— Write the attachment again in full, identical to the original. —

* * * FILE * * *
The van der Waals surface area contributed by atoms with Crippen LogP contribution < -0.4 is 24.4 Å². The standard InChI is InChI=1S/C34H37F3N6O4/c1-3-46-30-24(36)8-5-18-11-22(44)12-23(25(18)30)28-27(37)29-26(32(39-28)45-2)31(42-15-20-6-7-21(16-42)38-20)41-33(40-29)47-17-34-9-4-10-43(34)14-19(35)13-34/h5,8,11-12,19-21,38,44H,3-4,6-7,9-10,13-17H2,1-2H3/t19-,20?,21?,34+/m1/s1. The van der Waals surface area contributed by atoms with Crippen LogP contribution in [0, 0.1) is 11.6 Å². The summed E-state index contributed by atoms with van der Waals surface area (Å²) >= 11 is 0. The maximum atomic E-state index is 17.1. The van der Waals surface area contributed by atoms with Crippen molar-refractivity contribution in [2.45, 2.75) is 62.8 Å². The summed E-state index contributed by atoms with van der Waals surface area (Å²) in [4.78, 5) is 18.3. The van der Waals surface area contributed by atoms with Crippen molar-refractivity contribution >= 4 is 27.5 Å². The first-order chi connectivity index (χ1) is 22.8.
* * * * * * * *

The van der Waals surface area contributed by atoms with Crippen LogP contribution < -0.4 is 24.4 Å². The standard InChI is InChI=1S/C34H37F3N6O4/c1-3-46-30-24(36)8-5-18-11-22(44)12-23(25(18)30)28-27(37)29-26(32(39-28)45-2)31(42-15-20-6-7-21(16-42)38-20)41-33(40-29)47-17-34-9-4-10-43(34)14-19(35)13-34/h5,8,11-12,19-21,38,44H,3-4,6-7,9-10,13-17H2,1-2H3/t19-,20?,21?,34+/m1/s1. The van der Waals surface area contributed by atoms with Crippen LogP contribution in [0, 0.1) is 11.6 Å². The summed E-state index contributed by atoms with van der Waals surface area (Å²) >= 11 is 0. The maximum atomic E-state index is 17.1. The van der Waals surface area contributed by atoms with Crippen molar-refractivity contribution in [2.45, 2.75) is 62.8 Å². The summed E-state index contributed by atoms with van der Waals surface area (Å²) in [4.78, 5) is 18.3. The van der Waals surface area contributed by atoms with Crippen molar-refractivity contribution >= 4 is 27.5 Å². The first-order chi connectivity index (χ1) is 22.8.